March/April 2017 – Vol. 29 No. 6

Shifts in Types of Assessment with NGSS

Posted: Wednesday, April 1st, 2015

by Heather Wygant

With NGSS, we are rewriting our curriculum and reevaluating how we teach and assess our students. Many of us are looking at more Project-Based Learning and incorporating more engineering projects into what we already do. But what about the way we assess our students?

For years we have trained students to take multiple-choice tests, but now we are facing the possibility of more open-ended, problem solving, written tasks for science assessment. How do we switch from the memorization of facts to the understanding of concepts, and what does that look like for assessments in our classroom?

I have given a few assessments this year attempting to make this drastic shift from multiple-choice (MC) to free response. I can state that some assessments have completely bombed! Consequently, I wanted to share some of what I have learned from these experiences.

We, as teachers, will need to scaffold the shift to free response for our students. We cannot just jump from fact-based MC type tests to free response questions overnight, or even within a week. I experienced this clearly when I gave my first astronomy free response assessment the first semester of this year. The Geology Professional Learning Community (PLC) wanted to do a free response type unit exam, so we gave our students 4 questions that encompassed the major themes of the astronomy unit. A few of our brightest and best were able to tackle this with some decent results, but a majority of the students really struggled. Many of them did not know where to even start answering the questions, even though they could explain it to us verbally after the test was turned in. They just did not know how to get it from their brain onto the paper.

This semester, we are working on smaller pieces woven throughout the units, where students have to answer conceptual questions. When we are providing the free response questions, it is not just a simple statement such as the following, “Explain how the density of water affects ocean currents.” Instead we are providing sentence frames, or prompts to help get students started in answering the questions. These frames provide a base for students to start the questions. For example, if asking for a response about the water cycle, the students are given frames such as, “The water cycle begins with…., then it …, from there it …….” These prompts are there to get the sentence started and provide a sequence for students to move through the process, and it does not fill in the content. As adults, we tend to do this automatically, but our students do not always know how to do this even at the high school level. We still need to help students transition what they learn in English classes to our content. This is a new process for teachers that have been teaching fact-based assessment for the past 10 years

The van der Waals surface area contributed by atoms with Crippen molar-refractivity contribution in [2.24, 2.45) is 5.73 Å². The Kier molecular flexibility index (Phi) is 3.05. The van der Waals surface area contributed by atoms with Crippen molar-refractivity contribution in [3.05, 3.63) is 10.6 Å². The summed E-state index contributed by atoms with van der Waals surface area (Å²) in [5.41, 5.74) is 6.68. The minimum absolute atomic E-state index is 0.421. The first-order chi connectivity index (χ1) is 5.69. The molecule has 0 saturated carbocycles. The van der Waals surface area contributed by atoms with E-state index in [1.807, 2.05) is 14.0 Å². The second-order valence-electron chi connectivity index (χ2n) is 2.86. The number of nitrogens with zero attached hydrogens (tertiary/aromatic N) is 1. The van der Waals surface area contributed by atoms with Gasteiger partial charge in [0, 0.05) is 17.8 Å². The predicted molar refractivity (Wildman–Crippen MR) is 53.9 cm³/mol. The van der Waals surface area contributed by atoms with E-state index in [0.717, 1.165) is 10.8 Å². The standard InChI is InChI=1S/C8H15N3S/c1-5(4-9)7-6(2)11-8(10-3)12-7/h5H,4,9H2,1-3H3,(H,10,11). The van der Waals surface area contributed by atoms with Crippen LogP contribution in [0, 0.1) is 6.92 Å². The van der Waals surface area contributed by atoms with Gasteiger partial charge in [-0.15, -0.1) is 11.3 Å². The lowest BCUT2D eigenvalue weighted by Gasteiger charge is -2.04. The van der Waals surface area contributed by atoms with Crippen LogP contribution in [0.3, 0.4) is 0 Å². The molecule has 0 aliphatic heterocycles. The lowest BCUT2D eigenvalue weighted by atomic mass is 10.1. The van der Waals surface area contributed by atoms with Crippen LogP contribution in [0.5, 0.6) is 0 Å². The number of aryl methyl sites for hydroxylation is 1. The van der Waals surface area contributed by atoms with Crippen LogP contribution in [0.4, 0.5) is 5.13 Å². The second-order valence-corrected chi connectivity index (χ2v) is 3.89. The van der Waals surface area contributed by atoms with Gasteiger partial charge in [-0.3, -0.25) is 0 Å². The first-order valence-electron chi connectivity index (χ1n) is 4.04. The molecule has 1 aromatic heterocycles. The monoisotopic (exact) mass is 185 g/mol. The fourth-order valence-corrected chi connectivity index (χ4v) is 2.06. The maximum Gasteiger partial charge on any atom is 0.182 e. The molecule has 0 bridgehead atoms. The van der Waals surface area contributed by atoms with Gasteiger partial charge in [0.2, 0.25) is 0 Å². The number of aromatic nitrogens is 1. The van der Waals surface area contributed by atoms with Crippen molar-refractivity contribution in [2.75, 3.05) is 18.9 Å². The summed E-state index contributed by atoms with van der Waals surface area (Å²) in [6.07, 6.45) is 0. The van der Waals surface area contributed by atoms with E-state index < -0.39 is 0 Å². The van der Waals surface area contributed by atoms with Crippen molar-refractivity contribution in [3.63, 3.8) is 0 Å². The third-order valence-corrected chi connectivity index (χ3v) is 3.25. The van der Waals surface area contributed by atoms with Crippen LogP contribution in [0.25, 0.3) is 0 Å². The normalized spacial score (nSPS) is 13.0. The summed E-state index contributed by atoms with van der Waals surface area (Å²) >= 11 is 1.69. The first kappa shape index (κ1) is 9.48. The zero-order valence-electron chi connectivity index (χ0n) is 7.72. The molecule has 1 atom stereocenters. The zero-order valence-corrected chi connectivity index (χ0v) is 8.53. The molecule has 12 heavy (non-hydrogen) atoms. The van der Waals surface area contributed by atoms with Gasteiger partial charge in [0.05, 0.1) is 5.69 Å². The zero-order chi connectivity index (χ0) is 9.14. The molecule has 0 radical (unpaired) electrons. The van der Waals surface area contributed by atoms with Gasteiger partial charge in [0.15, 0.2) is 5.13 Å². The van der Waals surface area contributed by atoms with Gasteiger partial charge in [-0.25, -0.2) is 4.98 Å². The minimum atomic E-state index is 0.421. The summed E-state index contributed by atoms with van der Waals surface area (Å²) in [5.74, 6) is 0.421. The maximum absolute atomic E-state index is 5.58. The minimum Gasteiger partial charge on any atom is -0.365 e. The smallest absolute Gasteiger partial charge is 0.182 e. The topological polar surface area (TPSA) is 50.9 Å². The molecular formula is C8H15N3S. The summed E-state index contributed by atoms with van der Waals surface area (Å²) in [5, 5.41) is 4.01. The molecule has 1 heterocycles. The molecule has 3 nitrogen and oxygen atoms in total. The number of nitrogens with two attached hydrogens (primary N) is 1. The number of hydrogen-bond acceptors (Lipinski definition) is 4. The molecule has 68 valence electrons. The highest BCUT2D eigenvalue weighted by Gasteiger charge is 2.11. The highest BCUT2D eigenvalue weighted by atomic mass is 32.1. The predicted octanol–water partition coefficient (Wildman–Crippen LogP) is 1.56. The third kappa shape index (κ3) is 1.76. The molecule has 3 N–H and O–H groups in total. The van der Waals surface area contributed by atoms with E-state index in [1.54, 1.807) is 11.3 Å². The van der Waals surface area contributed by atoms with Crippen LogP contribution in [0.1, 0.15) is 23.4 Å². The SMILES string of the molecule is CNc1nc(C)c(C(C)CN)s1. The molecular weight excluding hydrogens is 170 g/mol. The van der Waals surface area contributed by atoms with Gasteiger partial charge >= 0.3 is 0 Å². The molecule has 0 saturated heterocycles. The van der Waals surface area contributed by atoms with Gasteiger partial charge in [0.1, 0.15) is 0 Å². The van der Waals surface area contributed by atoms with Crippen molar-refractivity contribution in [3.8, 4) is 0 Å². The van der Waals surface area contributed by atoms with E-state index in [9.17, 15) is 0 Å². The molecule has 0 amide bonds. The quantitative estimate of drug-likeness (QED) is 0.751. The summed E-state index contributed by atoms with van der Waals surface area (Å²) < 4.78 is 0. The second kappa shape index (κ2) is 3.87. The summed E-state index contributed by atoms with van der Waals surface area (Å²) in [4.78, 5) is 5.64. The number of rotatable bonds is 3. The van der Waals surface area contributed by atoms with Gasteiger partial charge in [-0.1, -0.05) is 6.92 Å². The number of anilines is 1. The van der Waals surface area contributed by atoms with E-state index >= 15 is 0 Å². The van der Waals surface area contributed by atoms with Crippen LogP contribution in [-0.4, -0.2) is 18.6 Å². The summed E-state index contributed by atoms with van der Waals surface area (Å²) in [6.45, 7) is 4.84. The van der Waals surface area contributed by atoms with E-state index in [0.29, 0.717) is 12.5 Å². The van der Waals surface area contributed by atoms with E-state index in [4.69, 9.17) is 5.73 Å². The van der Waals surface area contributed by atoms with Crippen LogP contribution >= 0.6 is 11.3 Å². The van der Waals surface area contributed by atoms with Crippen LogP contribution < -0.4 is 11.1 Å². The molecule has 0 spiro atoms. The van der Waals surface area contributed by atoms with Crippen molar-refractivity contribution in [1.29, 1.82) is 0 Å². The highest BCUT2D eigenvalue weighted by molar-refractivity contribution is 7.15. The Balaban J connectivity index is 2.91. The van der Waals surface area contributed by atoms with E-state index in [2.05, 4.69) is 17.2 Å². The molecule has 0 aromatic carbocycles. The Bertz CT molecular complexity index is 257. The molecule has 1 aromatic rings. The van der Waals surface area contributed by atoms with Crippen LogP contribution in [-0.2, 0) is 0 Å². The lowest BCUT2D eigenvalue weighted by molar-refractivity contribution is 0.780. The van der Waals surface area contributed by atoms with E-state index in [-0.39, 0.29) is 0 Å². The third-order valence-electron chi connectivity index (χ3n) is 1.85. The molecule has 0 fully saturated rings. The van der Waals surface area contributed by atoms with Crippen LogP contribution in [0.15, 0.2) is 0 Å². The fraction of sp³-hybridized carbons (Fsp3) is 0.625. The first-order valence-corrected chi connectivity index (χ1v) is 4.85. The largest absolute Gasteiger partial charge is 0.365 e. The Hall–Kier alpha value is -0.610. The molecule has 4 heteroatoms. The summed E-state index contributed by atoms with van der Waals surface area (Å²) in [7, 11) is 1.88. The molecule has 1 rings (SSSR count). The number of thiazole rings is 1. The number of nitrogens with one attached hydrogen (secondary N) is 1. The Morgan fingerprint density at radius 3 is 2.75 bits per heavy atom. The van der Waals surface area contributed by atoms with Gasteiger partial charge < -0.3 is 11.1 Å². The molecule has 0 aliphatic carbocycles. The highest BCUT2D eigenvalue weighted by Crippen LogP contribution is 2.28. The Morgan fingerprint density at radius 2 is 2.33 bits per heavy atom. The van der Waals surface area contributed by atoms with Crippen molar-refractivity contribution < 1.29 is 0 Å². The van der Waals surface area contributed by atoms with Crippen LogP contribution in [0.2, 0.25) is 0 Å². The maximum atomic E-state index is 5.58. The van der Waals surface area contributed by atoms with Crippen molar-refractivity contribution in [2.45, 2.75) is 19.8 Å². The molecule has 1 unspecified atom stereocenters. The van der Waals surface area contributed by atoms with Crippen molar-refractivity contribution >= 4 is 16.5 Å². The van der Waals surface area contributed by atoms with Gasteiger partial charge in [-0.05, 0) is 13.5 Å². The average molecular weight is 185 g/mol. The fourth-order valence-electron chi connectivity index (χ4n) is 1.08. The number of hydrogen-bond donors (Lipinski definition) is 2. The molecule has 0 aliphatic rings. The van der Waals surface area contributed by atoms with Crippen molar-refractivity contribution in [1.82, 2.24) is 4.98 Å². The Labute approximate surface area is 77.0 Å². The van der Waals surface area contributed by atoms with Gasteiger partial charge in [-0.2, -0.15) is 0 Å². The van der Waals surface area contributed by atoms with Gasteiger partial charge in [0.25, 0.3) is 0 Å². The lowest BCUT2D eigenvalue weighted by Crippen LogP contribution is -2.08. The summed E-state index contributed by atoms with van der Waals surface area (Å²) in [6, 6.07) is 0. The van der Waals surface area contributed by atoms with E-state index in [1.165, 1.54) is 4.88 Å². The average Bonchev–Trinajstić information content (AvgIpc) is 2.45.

Once the group of teachers in our PLC started providing some sentence frames for our students, our free response submissions improved in quality dramatically. We went from seeing a 10% success rate to an 80% success rate in terms of quality of responses after one test just by using sentence frames to help students get started.  I was impressed

Now we are using these sentence starters in our day-to-day lessons. We’re helping them to make successful connections with the Common Core by having our students structure their learning on a more regular basis in class. The goal is to use these frames regularly in the student learning process so that by the time they get to the summary assessments, they will be experts at how to construct free response answers, regardless of the content.

Written by Heather Wygant

Heather Wygant

Heather Wygant teaches CP geology at Sobrato High School in Morgan Hill, CA and is a member of CSTA.

One Response

  1. Can classroomscience or CST host a page(s) wehre these prompts can be posted. I am sure many are working on this (including my school) and reinventing the wheel many times is a waste (IMHO).

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